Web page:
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I have $100$ balls and on each ball is labelled a number between $1$ and $100$. No two balls can have the same number, so the interval $1\ldots 100$ is represented by the balls.

I now pick 20 balls at random, one by one without putting them back at any point. I am trying to find the probably of getting 4 certain numbers. The sequence of these 4 numbers does not matter.

Here is my solution: The first time I pick up a ball the probably is $1/100$. The next time it is $1/99$, etc.. So the total probably of getting the four desired numbers is $1/(100\cdot 99\cdot 98\cdot 97)$.

Is this correct?

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You have computed the probability that you get your target numbers, in the first $4$ choices, in a certain specified order. That is much smaller than the required probability.

There are $\binom{100}{20}$ equally likely ways to choose $20$ balls.

We find the number of ways to choose $20$ balls that include our $4$ target balls. So we must choose $16$ balls from the remaining $96$ to keep our $4$ target balls company. This can be done in $\binom{96}{16}$ ways.

Thus the required probability is $\dfrac{\binom{96}{16}}{\binom{100}{20}}$. This expression can be greatly simplified.

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  • $\begingroup$ Thanks, but the probablity of picking the $4$ does not enter in the equation? $\endgroup$ – BillyJean Jan 20 '14 at 19:01
  • $\begingroup$ Well, on top we could write $\binom{4}{4}\binom{96}{16}$ instead of $\binom{96}{6}$, and maybe I should have, but since $\binom{4}{4}=1$ it makes no difference. $\endgroup$ – André Nicolas Jan 20 '14 at 19:03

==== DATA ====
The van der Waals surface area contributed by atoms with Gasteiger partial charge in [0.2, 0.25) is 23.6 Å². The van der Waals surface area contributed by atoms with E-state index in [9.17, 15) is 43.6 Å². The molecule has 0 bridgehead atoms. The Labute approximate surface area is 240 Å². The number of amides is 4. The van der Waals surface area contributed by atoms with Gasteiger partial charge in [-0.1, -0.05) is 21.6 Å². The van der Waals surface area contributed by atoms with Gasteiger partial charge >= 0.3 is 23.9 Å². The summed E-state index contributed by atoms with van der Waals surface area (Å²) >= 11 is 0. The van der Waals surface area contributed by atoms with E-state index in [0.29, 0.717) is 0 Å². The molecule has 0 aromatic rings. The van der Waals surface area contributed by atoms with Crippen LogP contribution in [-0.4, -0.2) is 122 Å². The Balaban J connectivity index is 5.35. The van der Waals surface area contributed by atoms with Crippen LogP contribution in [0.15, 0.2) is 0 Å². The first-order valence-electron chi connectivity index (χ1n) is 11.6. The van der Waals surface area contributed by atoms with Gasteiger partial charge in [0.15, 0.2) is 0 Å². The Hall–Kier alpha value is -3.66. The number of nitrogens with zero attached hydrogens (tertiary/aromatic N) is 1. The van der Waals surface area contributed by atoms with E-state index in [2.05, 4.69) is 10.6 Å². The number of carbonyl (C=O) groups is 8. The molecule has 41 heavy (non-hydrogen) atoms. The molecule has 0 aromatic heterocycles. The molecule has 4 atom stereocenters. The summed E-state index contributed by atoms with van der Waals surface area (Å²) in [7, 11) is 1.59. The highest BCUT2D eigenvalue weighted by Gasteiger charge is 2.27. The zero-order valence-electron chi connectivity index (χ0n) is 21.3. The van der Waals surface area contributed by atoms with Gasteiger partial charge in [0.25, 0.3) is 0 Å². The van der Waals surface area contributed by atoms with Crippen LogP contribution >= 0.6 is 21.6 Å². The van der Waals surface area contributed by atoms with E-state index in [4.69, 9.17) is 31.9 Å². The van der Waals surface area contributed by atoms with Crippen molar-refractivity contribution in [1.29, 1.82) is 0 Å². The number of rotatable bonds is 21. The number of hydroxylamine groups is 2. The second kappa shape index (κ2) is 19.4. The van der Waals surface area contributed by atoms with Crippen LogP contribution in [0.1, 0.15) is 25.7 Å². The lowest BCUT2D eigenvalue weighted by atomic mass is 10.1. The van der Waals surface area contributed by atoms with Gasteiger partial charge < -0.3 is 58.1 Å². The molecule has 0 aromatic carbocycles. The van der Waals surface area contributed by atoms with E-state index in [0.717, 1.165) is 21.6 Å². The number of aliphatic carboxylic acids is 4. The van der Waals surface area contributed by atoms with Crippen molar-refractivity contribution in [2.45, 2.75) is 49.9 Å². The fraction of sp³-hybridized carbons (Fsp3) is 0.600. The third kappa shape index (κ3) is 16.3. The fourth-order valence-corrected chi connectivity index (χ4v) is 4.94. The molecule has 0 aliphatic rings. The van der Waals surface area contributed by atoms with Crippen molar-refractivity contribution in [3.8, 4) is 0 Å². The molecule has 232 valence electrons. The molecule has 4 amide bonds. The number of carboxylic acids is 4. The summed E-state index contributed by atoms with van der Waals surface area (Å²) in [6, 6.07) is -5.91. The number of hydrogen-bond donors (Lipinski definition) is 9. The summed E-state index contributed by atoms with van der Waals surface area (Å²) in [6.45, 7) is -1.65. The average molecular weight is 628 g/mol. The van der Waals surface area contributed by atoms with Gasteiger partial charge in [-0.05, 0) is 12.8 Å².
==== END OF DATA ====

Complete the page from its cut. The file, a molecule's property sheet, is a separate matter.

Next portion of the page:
• $\begingroup$ But the balls are not supposed to be returned. Is $\binom{100}{20}$ correct? $\endgroup$ – Spock Jan 20 '14 at 19:07
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    $\begingroup$ Yes. It is the number of ways of choosing a "hand" of $20$ cards from a collection of $100$ distinct cards. $\endgroup$ – André Nicolas Jan 20 '14 at 19:10
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Your solution is not correct. But, here's a hint on a different way to proceed:

Hint: You want to count all permutations (of length $20$) of distinct elements in $\{1,2,\ldots,100\}$, such that four fixed numbers (say $1,2,3,4$) are all contained in the permutation.

To do this: pick the $16$ numbers OTHER than the ones you are interested in which will be included; then, pick ANY arrangement of the set of $20$ numbers consisting of the four you want and the new sixteen.

This is the total number of sequences with the desired property; divide by the total number of sequences to get the desired result.

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  • $\begingroup$ But I get to pick 20 balls, how does that information enter? $\endgroup$ – BillyJean Jan 20 '14 at 18:49
  • $\begingroup$ Whoops, sorry; I missed that detail. One moment. $\endgroup$ – Nick Peterson Jan 20 '14 at 18:50
  • $\begingroup$ @BillyJean Take a look at it now. $\endgroup$ – Nick Peterson Jan 20 '14 at 18:53

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